Scientists at Bell Labs, the research and development arm of Lucent Technologies, have found a way to peer deep inside a semiconductor and create an image of a single impurity atom in silicon, a development that will help scientists understand how impurities affect the properties of microchips.
This understanding of semiconductors at the atomic level is critical in devising manufacturing technologies needed to shrink the size of future generations of high-speed electronics, such as microprocessors, in a bid to keep Moore's Law on track.
Moore's Law, observed by Intel co-founder Gordon Moore in 1965, posits that the number of transistors on a semiconductor doubles roughly every 18 months with a 50 percent reduction in area.
This is the first time that an individual impurity has been pictured in its undisturbed state within a crystal and was achieved using a special electron microscope, Bell Labs said, adding that such a feat is as difficult as seeing a footprint on the surface of the moon.
The research is described in an article published Thursday in the journal Nature.
The results "are important in understanding the distribution of impurities in silicon at an atomic level," wrote Paul Peercy, a professor and dean of engineering at the University of Wisconsin at Madison. "They will also be important in increasing our understanding of a wide range of complex materials."
As chips get ever smaller, it's now important both to image and understand the chemical and physical environment within devices, because those properties will ultimately determine to what lengths engineers will be able to shrink the sizes of transistors and interconnections among them in semiconductors, said Elsa Reichmanis, director of the materials research department at Bell Labs.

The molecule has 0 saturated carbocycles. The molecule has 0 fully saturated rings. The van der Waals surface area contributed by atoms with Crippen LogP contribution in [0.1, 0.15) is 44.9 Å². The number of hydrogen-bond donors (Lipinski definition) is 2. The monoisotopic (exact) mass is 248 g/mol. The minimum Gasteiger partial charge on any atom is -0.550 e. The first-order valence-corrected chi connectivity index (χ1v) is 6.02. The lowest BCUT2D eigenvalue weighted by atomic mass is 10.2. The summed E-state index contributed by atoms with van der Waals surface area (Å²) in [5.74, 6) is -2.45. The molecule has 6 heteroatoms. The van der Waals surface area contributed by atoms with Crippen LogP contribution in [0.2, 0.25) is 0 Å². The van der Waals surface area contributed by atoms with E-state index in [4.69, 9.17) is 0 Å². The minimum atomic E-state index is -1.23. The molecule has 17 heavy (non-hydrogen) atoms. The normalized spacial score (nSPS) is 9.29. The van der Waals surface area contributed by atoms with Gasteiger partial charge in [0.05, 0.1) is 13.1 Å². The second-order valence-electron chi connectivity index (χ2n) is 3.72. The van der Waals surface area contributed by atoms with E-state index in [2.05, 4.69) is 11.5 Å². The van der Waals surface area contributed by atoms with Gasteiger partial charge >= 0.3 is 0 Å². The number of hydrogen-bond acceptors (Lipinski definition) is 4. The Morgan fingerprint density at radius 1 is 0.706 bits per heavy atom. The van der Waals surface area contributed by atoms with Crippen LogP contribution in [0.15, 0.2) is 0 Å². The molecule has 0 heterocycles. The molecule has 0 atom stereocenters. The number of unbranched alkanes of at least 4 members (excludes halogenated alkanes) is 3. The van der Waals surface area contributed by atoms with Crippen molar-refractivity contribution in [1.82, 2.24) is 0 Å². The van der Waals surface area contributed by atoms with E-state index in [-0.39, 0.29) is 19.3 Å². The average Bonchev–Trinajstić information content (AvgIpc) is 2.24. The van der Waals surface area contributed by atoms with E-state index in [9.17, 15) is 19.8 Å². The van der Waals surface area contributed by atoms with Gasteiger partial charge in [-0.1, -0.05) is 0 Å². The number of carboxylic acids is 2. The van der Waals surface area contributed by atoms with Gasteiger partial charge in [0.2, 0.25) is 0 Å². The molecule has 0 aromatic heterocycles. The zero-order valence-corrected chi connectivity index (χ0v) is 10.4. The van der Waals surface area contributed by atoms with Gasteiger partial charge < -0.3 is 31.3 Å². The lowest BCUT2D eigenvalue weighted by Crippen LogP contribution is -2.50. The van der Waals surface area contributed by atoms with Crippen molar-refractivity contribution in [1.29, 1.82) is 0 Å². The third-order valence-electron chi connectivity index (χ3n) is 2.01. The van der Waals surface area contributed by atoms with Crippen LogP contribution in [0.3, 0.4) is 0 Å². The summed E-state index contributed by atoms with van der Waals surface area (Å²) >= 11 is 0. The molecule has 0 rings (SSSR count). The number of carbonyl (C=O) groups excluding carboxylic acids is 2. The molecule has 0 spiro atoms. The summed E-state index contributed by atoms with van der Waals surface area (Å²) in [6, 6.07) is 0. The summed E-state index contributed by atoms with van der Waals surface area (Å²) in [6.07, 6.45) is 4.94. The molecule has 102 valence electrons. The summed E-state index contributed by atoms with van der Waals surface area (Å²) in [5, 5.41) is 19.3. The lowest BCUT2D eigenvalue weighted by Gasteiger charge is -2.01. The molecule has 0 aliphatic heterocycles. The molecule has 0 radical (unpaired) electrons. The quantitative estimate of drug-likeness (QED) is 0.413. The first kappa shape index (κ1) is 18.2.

Impurities--or "dopants" as they are known--are purposefully introduced into silicon to provide charge carriers that control a chip's electrical properties. But as chip components continue to shrink in accordance with Moore's Law, the industry is reaching a point where just a few atoms of impurities could determine the function of a particular device, Bell Labs said.
The Bell Labs technique, which uses scanning transmission electron microscopy, enables scientists to view the individual dopants and clusters as they exist within actual devices, and will provide scientists with an understanding of how these impurity atoms function within real devices, Bell Labs said.
Previous techniques had not been able to look inside crystal.
"Now we can look at things hidden inside a solid, in their natural environment," said David Muller, a Bell Labs physicist. "It's as qualitatively different as seeing how an animal behaves in a zoo and how it behaves in its natural habitat."
The Bell Labs technique is extremely sensitive and can be applied to almost any material, not just semiconductors, Bell Labs said.
Other members of the research team were Paul Voyles, John Grazul and Paul Citrin of Bell Labs, and Hans Gossmann of Agere Systems.
April 26, 2002, 6:00 AM PT
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